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Cassie Bernall’s parents recount efforts to achieve accuracy in book

LITTLETON, Colo. (BP)–The parents of Cassie Bernall have recounted their efforts to achieve accuracy in a book about their teenage daughter who was internationally called a martyr after being killed at Columbine High School.
The book by Cassie’s mother, Misty Bernall — “She Said Yes: The Unlikely Martyrdom of Cassie Bernall” — was challenged in several media accounts in late September suggesting that another Columbine student, Valeen Schnurr, had actually voiced the now-famous “Yes” to a student-gunman’s taunt of whether she believed in God.
Chris Zimmerman, an editor with Plough Publishing House which released the book Sept. 10, said in a Sept. 25 news release: “Misty Bernall’s description as printed in ‘She Said Yes’ is based on interviews with numerous survivors of the library [at Columbine, a prime scene of carnage in the April 20 tragedy] and takes into account their varying recollections.”
Schnurr, 18, who survived a shotgun blast in the library where 17-year-old Cassie also was slain, was interviewed twice for the book while it was being developed, Zimmerman said, and indeed her story is different from Cassie’s.
“We interviewed teens who heard both conversations,” Zimmerman said, noting that Schnurr’s story is included in the book.
Misty Bernall, in the news release, said she was well into writing the book when notified of differing accounts of her daughter’s death.
“At that point we stopped work and reinterviewed several witnesses,” Misty Bernall said. “We strove to tell our daughter’s story as honestly as we possibly could.”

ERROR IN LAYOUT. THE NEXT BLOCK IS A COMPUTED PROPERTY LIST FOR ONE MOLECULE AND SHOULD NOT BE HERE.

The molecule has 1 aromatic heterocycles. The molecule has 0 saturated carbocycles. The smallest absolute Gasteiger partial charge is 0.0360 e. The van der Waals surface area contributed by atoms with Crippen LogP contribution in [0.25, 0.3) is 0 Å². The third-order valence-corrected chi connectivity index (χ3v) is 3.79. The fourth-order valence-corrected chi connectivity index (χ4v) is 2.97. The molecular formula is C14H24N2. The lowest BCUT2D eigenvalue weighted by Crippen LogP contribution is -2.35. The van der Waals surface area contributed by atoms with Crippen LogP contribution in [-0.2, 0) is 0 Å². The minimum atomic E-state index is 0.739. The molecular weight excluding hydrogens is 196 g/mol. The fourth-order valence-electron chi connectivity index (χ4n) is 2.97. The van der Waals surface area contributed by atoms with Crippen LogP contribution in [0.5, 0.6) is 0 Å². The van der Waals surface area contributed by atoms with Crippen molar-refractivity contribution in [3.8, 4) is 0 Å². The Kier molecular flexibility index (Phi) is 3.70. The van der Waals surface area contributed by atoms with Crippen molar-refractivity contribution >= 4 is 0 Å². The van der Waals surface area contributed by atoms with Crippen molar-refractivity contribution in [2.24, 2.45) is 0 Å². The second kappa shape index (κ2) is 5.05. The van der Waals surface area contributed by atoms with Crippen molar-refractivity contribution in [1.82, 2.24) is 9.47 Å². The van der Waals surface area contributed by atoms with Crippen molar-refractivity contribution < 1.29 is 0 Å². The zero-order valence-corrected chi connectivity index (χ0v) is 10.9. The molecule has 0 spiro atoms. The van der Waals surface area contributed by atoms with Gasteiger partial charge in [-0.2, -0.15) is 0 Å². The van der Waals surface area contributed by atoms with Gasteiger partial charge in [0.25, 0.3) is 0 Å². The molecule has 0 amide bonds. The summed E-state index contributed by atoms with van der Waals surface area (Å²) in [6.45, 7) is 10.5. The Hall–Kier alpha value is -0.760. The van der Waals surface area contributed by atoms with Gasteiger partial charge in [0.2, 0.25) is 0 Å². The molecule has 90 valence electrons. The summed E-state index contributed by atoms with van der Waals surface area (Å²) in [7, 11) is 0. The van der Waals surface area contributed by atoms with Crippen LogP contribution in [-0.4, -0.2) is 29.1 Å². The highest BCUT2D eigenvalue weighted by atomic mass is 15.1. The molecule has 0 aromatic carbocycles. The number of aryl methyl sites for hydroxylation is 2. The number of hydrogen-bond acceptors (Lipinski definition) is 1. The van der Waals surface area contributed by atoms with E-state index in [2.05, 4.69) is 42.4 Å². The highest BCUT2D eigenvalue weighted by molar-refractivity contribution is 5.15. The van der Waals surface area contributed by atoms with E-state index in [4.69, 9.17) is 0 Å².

The Bernalls, in a statement quoted in the Denver Post, recounted similarly, “It was five or six weeks after Cassie’s death and well into the book when we were notified of the differing accounts. At that point, we stopped work [and] reinterviewed witnesses, and upon their reconfirmation, added in the book’s front a note from the publisher acknowledging the differing accounts and then continued our work.”
The Bernalls added in their statement to the Post: “April 20 was a small part of the book. Our intent was to share Cassie’s story in an effort to encourage parents and teenagers … . If any of our actions have hurt or offended anyone, we sincerely apologize.”
Zimmerman, in the Plough news release, stated: “Questions about the particulars of what transpired in the library do not detract from the crux of [Misty] Bernall’s book, which is Cassie’s transformation from a troubled teen who at one time entertained murderous fantasies to a young woman ready to face both life and death with confidence.” The book recounts various tough-love steps the Bernalls took to rescue their daughter from drugs, alcohol use, witchcraft and similarly wayward peers in Littleton, a Denver suburb. The Bernalls’ actions helped Cassie find faith in Jesus Christ as her Lord and Savior during a youth retreat sponsored by Littleton’s West Bowles Community Church.
Schnurr, in an Associated Press report Sept. 28, meanwhile, said she has no idea whether Bernall was asked the same question she (Schnurr) had been asked about whether she believed in God.
“I don’t want to be famous or deemed anything,” Schnurr, now a college student, was quoted as saying. “I said I believed in God out of respect for myself and respect for God. That’s it.” Schnurr was active at Littleton’s St. Francis Cabrini Catholic Church.